Congress: White House must brief intel panels on Trump-Russia

WASHINGTON (USA TODAY) — Key Republican lawmakers criticized President Trump on Tuesday for reportedly sharing sensitive intelligence information with Russian officials as a growing number of lawmakers called on the administration to tell House and Senate intelligence committees exactly what information he provided.

Republican Sen. Susan Collins of Maine — a member of the Senate Intelligence Committee — called on the Trump administration to brief the Senate Intelligence Committee "immediately."

"The disclosure of highly classified information has the potential to jeopardize sources and to discourage our allies from sharing future information vital to our security," Collins said in a statement Tuesday. "There are conflicting reports about whether or not President Trump disclosed sensitive information to the Russians. Although the President has the legal authority to disclose classified information, it would be very troubling if he did share such sensitive reporting with the Russians."

RELATED: Trump 'wasn't even aware' of where info shared with Russia came from, adviser says

The Senate Intelligence Committee "has reached out to the White House to request additional information on recent reports about alleged dissemination of intelligence information," said Becca Watkins, communications director for Chairman Richard Burr, R-N.C.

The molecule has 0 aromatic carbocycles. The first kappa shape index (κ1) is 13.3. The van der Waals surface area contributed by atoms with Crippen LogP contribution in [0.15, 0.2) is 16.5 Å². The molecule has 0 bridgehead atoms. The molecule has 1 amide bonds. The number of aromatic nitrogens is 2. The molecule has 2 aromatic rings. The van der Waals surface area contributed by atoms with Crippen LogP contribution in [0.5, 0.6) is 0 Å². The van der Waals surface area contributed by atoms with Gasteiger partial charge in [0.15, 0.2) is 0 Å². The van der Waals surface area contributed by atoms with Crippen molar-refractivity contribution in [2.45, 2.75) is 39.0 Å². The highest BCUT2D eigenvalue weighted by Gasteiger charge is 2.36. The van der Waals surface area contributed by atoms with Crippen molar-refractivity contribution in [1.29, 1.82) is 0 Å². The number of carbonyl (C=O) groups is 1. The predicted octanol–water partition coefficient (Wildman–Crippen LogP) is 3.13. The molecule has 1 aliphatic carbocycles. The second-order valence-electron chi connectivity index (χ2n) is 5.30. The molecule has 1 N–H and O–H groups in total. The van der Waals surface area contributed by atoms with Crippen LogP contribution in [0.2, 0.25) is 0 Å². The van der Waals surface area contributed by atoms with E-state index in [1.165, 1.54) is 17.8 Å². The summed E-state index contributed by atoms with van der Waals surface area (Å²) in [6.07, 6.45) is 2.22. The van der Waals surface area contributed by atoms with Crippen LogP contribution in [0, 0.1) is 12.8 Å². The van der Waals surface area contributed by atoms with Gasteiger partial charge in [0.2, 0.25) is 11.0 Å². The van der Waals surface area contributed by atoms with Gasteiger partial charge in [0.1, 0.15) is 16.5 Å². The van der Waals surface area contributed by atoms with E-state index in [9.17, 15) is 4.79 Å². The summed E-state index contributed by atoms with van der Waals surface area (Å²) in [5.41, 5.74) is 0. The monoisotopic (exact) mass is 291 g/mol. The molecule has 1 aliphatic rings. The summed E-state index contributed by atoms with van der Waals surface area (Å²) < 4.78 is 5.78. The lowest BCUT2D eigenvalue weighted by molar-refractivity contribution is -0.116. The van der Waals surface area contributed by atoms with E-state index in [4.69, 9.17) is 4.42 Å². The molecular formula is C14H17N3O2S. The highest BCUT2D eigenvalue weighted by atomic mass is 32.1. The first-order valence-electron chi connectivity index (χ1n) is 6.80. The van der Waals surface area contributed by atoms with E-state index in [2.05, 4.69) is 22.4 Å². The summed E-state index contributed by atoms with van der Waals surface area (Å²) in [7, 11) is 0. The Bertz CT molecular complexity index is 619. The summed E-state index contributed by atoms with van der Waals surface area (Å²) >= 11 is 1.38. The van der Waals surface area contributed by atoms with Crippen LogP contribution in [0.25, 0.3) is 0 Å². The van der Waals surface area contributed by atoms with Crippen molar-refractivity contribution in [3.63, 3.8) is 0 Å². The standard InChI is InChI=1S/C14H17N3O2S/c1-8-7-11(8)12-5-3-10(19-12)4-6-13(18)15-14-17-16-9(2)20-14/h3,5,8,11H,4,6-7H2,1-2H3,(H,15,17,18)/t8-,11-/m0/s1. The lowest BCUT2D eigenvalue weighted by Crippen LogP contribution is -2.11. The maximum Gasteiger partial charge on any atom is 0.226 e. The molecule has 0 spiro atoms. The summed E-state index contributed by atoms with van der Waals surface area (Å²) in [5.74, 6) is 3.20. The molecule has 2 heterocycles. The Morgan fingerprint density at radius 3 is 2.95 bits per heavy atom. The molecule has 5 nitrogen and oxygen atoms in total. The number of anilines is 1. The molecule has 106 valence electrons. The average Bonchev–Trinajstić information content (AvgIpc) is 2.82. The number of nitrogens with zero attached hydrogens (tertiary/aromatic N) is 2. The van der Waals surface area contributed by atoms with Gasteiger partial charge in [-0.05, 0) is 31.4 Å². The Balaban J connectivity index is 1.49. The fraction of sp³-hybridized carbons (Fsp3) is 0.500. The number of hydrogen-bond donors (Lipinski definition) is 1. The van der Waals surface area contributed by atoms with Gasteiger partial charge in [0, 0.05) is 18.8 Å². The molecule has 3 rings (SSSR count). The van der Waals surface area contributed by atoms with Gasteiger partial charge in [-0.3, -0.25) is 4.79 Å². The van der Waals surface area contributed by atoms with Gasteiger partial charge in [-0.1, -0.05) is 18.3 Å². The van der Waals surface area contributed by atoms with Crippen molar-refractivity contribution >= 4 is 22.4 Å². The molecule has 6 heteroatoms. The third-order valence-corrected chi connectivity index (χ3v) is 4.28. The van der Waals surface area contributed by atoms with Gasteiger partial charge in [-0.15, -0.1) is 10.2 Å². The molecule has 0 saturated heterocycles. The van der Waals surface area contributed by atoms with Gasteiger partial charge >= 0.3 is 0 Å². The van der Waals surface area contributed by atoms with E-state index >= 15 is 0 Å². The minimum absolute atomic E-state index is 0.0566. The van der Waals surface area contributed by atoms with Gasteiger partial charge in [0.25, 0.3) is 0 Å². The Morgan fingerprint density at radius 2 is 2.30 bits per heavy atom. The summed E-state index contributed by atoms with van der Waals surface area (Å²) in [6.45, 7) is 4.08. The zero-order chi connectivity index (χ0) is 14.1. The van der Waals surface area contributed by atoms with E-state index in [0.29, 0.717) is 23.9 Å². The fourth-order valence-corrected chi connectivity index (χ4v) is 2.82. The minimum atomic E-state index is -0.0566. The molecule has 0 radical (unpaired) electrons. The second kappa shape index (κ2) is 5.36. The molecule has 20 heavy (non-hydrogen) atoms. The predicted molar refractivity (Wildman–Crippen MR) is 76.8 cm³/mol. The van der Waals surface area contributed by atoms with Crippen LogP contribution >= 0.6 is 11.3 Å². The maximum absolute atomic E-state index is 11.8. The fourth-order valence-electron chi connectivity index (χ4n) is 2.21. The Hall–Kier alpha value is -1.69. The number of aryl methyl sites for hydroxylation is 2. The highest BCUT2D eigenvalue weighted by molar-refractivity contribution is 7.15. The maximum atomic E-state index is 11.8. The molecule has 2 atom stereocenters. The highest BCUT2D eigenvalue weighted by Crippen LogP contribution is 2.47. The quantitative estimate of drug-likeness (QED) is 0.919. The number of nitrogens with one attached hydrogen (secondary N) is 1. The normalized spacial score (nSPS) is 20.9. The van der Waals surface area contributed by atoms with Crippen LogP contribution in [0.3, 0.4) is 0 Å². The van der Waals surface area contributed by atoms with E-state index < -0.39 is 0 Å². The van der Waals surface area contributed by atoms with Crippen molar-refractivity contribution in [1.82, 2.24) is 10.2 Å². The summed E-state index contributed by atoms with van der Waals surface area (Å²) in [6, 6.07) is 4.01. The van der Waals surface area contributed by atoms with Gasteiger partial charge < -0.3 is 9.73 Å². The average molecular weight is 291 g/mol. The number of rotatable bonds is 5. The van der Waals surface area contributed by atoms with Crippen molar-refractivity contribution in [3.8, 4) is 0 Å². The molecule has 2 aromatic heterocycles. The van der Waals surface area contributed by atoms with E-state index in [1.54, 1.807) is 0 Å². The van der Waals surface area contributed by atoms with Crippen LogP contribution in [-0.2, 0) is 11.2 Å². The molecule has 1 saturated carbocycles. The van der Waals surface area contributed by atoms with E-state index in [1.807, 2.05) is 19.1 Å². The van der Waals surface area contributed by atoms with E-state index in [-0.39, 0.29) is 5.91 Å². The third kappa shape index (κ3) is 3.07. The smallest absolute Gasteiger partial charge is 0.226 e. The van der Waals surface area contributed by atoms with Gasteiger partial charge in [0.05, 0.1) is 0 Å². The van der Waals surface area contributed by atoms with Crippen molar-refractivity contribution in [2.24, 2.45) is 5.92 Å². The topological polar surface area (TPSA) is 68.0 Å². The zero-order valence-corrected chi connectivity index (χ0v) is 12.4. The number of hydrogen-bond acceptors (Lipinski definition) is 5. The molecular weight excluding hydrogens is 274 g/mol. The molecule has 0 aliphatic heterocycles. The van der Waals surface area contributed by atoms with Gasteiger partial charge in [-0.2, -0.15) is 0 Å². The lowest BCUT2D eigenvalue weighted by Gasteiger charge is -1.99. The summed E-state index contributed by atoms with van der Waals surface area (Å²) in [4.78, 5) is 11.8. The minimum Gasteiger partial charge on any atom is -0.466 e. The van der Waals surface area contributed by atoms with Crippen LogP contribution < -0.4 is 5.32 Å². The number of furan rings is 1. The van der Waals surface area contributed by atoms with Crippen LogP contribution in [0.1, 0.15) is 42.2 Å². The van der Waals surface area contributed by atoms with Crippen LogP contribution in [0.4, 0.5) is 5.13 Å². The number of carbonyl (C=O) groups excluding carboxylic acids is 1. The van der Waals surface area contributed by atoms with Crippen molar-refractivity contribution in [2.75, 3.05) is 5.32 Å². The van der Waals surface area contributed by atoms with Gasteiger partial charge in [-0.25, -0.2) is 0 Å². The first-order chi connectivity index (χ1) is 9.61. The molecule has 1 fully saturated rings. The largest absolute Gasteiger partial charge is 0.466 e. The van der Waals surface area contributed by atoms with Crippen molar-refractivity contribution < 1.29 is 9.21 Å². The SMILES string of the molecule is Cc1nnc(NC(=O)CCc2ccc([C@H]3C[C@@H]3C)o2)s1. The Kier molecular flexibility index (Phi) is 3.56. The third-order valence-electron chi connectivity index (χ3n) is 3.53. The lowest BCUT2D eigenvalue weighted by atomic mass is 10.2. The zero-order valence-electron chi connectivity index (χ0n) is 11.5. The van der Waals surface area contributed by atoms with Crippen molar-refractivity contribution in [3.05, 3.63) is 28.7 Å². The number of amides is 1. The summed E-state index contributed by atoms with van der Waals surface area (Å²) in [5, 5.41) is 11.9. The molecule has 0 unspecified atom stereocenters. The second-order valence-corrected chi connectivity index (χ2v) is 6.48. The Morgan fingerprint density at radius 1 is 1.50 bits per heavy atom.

CIA Director Mike Pompeo was scheduled to hold a closed-door briefing with the House Intelligence Committee on Tuesday night, but that briefing has been scheduled for about two weeks and is not in response to the reports about Trump discussing classified information with the Russians. However, committee members are sure to ask him about it.

National Security Advisor H.R. McMaster told reporters Tuesday that Trump had shared threat information with Russian Foreign Minister Sergei Lavrov during a White House meeting last week, but the information shared was “wholly appropriate” for the context of the conversation about combatting terrorism.

McMaster said he and Secretary of state Rex Tillerson were both in the room and untroubled with Trump’s disclosures at the time. The Washington Post reported Monday that the conversation raised concerns that Trump may have provided Russia with insights into how the intelligence was collected by a U.S. ally.

Senate Armed Services Chairman John McCain, R-Ariz., called the reports of Trump's conversation with the Russians "deeply disturbing."

"Reports that this information was provided by a U.S. ally and shared without its knowledge sends a troubling signal to America’s allies and partners around the world and may impair their willingness to share intelligence with us in the future," McCain said Tuesday. "Regrettably, the time President Trump spent sharing sensitive information with the Russians was time he did not spend focusing on Russia’s aggressive behavior, including its interference in American and European elections, its illegal invasion of Ukraine and annexation of Crimea, its other destabilizing activities across Europe, and the slaughter of innocent civilians and targeting of hospitals in Syria."

Sen. Rob Portman, R-Ohio, who serves on the Foreign Relations Committee, said the Senate Intelligence Committee, should "fully review the matter."

"Serious questions have been raised," Portman said. "If these reports are true, I am concerned about the potential consequences of providing highly classified information to Russia — especially intelligence provided to us in confidence by an ally.  We need answers from the White House about what exactly happened in that meeting, and I believe the bipartisan Senate Intelligence Committee should fully review the matter and conduct the appropriate oversight."